You know it's really a no-brainer when every member of the often sharply divided Supreme Court of the United States comes down on the same side.
Early Wednesday morning, the court issued a unanimous decision in the case of James Castleman, a Tennessee man who pleaded guilty in 2001 to a misdemeanor offense of having "intentionally or knowingly cause(d) bodily injury" to the mother of his child.
Under federal law, because Castleman was convicted of a misdemeanor crime of domestic violence, he was prohibited from possessing firearms. In 2008, federal prosecutors accused Castleman of selling guns on the black market. A federal judge in the Sixth District dismissed the 2001 charge, finding Tennessee's definition of domestic violence includes anything from an abrasion to one requiring medical care.
In its unanimous decision the Supreme Court overturned the lower court's ruling.
Justice Sonia Sotomayor, writing for the court, noted it was enough that Castleman pleaded guilty to having caused injury.
"Because Castleman's indictment makes clear that physical force was an element of his conviction, that conviction qualifies as a 'misdemeanor crime of domestic violence,'" Sotomayor wrote.
According to the Associated Press, the Obama administration had argued that the lower court decisions would effectively nullify the gun ban in dozens of states where misdemeanor domestic violence laws don't specify the degree of force needed for conviction. That would frustrate the intent of Congress, the administration argued, which was to keep firearms away from anyone found guilty of misdemeanor domestic violence.
According to a Violence Policy Center review of 2011 FBI crime data, 94 percent of female homicide victims were murdered by a male they knew, and 61 percent of those killers were a spouse or intimate acquaintance. Female intimate partners were more likely to be killed by a gun than any other weapon.
"The ruling could have significant implications in interpreting which state domestic violence laws bar gun possession," wrote Nicole Flatow for Think Progress. "State crimes dubbed ‘domestic violence' come with different definitions in different states. ... Castleman argued that the sort of ‘physical force' envisioned by the federal statute was more violent than that in the Tennessee statute to which he pled guilty, and therefore did not bar him from owning a gun under federal law."
"Indeed," wrote Sotomayor, quoting a Department of Justice report, "'most physical assaults committed against women and men by intimates are relatively minor and consist of pushing, grabbing, shoving, slapping, and hitting.' Minor uses of force may not constitute 'violence' in the generic sense. ... But an act of this nature is easy to describe as 'domestic violence,' when the accumulation of such acts over time can subject one intimate partner to the other's control. If a seemingly minor act like this draws the attention of authorities and leads to a successful prosecution for a misdemeanor offense, it does not offend common sense or the English language to characterize the resulting conviction as a ‘misdemeanor crime of domestic violence.'"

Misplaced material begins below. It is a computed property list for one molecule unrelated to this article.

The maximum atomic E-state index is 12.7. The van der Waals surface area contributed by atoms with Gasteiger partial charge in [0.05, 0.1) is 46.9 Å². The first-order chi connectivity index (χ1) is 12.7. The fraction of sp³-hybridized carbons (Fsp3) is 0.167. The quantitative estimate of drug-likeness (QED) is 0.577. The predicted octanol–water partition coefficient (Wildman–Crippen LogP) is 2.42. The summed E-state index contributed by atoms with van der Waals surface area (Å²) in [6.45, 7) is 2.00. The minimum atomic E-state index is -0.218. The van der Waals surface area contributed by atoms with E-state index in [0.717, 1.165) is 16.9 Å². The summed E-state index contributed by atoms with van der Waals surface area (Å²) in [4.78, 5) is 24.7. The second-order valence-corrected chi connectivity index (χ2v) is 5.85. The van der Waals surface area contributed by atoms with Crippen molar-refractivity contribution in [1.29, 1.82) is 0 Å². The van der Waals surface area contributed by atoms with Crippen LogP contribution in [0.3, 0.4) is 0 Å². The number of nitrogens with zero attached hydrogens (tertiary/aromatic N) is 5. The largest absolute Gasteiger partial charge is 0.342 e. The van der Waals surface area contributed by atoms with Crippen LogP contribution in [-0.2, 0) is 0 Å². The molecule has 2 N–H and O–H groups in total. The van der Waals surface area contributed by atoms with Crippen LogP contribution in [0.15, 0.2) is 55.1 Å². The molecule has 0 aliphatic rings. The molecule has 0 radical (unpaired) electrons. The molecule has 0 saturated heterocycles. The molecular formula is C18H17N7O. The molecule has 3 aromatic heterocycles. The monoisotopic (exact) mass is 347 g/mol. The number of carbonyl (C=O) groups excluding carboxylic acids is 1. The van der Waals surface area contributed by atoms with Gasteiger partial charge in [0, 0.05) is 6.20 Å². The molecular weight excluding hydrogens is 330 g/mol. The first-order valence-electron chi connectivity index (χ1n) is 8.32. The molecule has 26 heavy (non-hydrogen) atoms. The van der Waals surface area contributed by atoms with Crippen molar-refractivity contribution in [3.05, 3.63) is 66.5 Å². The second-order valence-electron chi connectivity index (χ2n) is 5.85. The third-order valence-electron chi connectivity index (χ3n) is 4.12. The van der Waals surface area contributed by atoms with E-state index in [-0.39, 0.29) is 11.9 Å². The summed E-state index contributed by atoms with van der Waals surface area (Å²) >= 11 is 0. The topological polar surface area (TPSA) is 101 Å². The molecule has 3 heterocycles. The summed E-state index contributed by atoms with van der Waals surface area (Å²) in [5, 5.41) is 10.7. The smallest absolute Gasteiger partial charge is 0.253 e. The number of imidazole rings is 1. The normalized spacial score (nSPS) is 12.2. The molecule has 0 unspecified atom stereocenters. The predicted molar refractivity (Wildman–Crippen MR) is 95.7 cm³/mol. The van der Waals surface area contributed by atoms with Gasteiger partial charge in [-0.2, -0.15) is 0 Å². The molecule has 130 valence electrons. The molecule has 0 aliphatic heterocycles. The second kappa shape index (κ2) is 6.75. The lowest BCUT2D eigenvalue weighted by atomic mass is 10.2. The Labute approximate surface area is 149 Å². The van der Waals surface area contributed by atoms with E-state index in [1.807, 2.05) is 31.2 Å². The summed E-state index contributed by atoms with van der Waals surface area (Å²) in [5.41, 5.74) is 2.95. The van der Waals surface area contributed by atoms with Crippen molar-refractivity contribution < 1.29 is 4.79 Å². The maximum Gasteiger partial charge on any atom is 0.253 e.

Sotomayor went on to note that the United States witnesses more than a million acts of domestic violence, and hundreds of deaths from domestic violence, each year.
"Domestic violence often escalates in severity over time, and the presence of a firearm increases the likelihood that it will escalate to homicide. Congress enacted (legislation), in light of these sobering facts, to 'close (a) dangerous loophole' in the gun control laws: While felons had long been barred from possessing guns, many perpetrators of domestic violence are convicted only of misdemeanors."
While to some, laws that prohibit the possession of firearms by those who have been convicted of or pleaded guilty to a misdemeanor offense of domestic violence might seem extreme, the reality is once a domestic abuser starts down the path of exercising his or her will over their partner, it's only a matter of time before that road ends with serious, if not fatal, consequences.
"Pushing, grabbing, shoving, slapping, and hitting" might be actions that come out unbidden in the heat of the moment but that doesn't make them any less injurious to psyche, soul or body. And if not punished for a momentary lack of reason, or for a deliberate act of aggression that doesn't legally meet the definition of a felony, the perpetrator might believe he or she is above the law.
A misdemeanor slap on the wrist might not be enough to convince an abuser to get help, but the threat of losing his or her guns might give them pause enough to stop that fist before it lands. It also makes sense to take weapons out of the hands of people who've proven they can't control their anger and end up hurting those closest to them. It's a small step, but it's step in the right direction.